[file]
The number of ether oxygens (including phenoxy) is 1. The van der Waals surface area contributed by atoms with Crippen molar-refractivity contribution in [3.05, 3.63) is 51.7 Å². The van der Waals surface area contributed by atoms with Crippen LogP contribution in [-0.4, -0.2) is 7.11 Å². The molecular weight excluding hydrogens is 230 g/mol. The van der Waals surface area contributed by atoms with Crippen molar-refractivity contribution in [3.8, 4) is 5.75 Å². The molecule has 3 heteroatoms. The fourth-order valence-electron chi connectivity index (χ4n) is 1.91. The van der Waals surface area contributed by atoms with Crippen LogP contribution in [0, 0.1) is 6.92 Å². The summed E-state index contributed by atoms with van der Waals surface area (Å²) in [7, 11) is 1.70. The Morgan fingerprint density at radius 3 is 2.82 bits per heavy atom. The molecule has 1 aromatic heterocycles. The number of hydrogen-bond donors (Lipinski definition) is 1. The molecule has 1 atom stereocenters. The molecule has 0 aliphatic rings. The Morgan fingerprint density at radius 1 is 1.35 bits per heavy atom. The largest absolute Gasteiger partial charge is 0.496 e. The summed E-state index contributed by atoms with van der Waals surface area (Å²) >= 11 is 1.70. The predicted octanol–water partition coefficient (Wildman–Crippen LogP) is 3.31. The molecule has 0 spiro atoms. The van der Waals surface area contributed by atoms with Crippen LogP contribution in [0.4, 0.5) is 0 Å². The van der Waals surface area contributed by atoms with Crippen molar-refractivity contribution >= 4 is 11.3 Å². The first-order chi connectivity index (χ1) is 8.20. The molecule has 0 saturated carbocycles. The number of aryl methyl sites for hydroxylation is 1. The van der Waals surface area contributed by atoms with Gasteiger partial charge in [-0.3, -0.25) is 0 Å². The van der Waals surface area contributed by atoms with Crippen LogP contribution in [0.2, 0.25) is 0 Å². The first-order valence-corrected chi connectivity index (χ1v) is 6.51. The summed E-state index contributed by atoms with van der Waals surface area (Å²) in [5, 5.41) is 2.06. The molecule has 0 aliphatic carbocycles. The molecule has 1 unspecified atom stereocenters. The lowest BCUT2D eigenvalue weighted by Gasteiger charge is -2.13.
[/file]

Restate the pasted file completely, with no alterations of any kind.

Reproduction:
The number of ether oxygens (including phenoxy) is 1. The van der Waals surface area contributed by atoms with Crippen molar-refractivity contribution in [3.05, 3.63) is 51.7 Å². The van der Waals surface area contributed by atoms with Crippen LogP contribution in [-0.4, -0.2) is 7.11 Å². The molecular weight excluding hydrogens is 230 g/mol. The van der Waals surface area contributed by atoms with Crippen molar-refractivity contribution in [3.8, 4) is 5.75 Å². The molecule has 3 heteroatoms. The fourth-order valence-electron chi connectivity index (χ4n) is 1.91. The van der Waals surface area contributed by atoms with Crippen LogP contribution in [0, 0.1) is 6.92 Å². The summed E-state index contributed by atoms with van der Waals surface area (Å²) in [7, 11) is 1.70. The Morgan fingerprint density at radius 3 is 2.82 bits per heavy atom. The molecule has 1 aromatic heterocycles. The number of hydrogen-bond donors (Lipinski definition) is 1. The molecule has 1 atom stereocenters. The molecule has 0 aliphatic rings. The Morgan fingerprint density at radius 1 is 1.35 bits per heavy atom. The largest absolute Gasteiger partial charge is 0.496 e. The summed E-state index contributed by atoms with van der Waals surface area (Å²) >= 11 is 1.70. The predicted octanol–water partition coefficient (Wildman–Crippen LogP) is 3.31. The molecule has 0 spiro atoms. The van der Waals surface area contributed by atoms with Crippen LogP contribution in [0.4, 0.5) is 0 Å². The van der Waals surface area contributed by atoms with Crippen molar-refractivity contribution >= 4 is 11.3 Å². The first-order chi connectivity index (χ1) is 8.20. The molecule has 0 saturated carbocycles. The number of aryl methyl sites for hydroxylation is 1. The van der Waals surface area contributed by atoms with Gasteiger partial charge in [-0.3, -0.25) is 0 Å². The van der Waals surface area contributed by atoms with Crippen LogP contribution in [0.2, 0.25) is 0 Å². The first-order valence-corrected chi connectivity index (χ1v) is 6.51. The summed E-state index contributed by atoms with van der Waals surface area (Å²) in [5, 5.41) is 2.06. The molecule has 0 aliphatic carbocycles. The molecule has 1 unspecified atom stereocenters. The lowest BCUT2D eigenvalue weighted by Gasteiger charge is -2.13.